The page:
Student Loans Company staff completed 20,000 cybersecurity training courses in two years

The organisation has invested more than £76k on training programmes in the last two financial years following a rise in cyber crime targeting the education sector

Staff at the Student Loans Company (SLC) have completed almost 20,000 cybersecurity training courses in the last two financial years (FY), according to data obtained via a Freedom of Information (FoI) request submitted by Griffin Law.

A total 9,334 programmes were completed in FY 19/20, followed by 10,142 cybersecurity course completions in 20/21. With a workforce that is just over 3,300 strong, many SLC staffers have attended multiple training programmes.

The organisation has spent more than £76,800 on cybersecurity education for employees over the two years, coaching them in specialist areas such as phishing, password protection, bribery, corruption, and privacy standards.

The news comes days after the National Cyber Security Centre (NCSC) published an alert in response to a surge in ransomware targeting the education sector (4 June). The warning notes that the NCSC is investigating another increase in attacks as of late May/June this year. The alert was first issued in September 2020, before being updated again in March this year.

On the upswing of cyber-attacks across education institutes, Edward Blake, area vice-president of Absolute Software, commented: “The education sector is a top target for hackers, who are undoubtedly looking to seize control of the goldmine of invaluable information stored on its servers. What’s more, with remote learning still in force, there will be more devices on the move than ever before, creating the perfect opportunity for device theft and cyber breaches.”

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The ‘Anti-Money Laundering’ programme spurred the biggest uptake among SLC staff across both years, with 3,321 taking part in FY 19/20, and 3,249 in FY 20/21. ‘Counter Fraud and Bribery Corruption’ proved to be the second-most popular training stream, with 3,044 participating in FY 19/20 and 3,215 in 20/21. ‘Protection Information’ came in third, drawing 2,941 employees in FY 19/20 and 3,181 the following year.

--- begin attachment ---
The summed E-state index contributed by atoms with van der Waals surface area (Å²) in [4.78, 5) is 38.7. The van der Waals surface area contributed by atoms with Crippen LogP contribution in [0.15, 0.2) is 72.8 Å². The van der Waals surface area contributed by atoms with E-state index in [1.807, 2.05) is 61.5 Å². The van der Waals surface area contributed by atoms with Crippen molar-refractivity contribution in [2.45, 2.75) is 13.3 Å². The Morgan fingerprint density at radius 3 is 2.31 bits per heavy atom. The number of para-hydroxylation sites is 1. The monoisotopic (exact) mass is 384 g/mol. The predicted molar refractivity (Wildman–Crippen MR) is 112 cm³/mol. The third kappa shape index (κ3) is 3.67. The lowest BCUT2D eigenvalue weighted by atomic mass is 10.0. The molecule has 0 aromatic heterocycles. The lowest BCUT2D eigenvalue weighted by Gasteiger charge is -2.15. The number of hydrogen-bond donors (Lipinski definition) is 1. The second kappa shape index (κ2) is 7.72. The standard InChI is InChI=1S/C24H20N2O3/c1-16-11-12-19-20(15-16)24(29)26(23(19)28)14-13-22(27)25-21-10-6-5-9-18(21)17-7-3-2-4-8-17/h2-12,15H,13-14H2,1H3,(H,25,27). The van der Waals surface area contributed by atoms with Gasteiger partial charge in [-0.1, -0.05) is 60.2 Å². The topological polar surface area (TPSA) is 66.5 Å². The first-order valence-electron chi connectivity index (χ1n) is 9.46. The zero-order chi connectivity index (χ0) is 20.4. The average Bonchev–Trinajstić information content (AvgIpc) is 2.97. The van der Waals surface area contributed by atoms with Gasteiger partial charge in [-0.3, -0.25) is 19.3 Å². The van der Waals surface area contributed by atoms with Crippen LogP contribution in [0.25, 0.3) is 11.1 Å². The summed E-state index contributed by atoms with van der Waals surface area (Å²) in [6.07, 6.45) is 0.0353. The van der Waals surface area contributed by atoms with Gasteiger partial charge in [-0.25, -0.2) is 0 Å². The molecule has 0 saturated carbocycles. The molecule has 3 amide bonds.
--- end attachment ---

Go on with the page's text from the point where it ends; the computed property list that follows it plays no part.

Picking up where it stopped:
The ‘Role of the Security Manager Security Masterclass’ increased in demand between the two years, drawing 142 total attendees in FY 20/21 compared to just 20 the previous year.

The remaining courses were only offered in the most recent FY, including: ‘Defending SLC from Phishing Attacks’, with 63 participants; ‘Power to your Passwords’, with 72 attendees; ‘Working from Home Securely’, which drew 189 staff members. Uptake in these programmes was likely influenced by the pandemic.

Thirty-nine of the participants recorded in the data were training for specific full-time roles in the SLC’s Technology Group Security Team, and Information Governance and Compliance Team. This included, among other things, training to become a CompTIA cybersecurity analyst, an AWS security engineer, and a certified information privacy manager.

Chris Ross, security expert and senior vice-president at Barracuda Networks, said it’s “encouraging to see the SLC making a proactive effort to equip and train its employees with the latest cybersecurity skills, especially given the high volume of financial data it is tasked with managing”. Ross added that it’s important for such training investments to be supported by systems that can “identify and quarantine malicious attacks before they reach the inbox of employees”, on top of having the necessary “backup systems in place in the event of a ransomware attack”.

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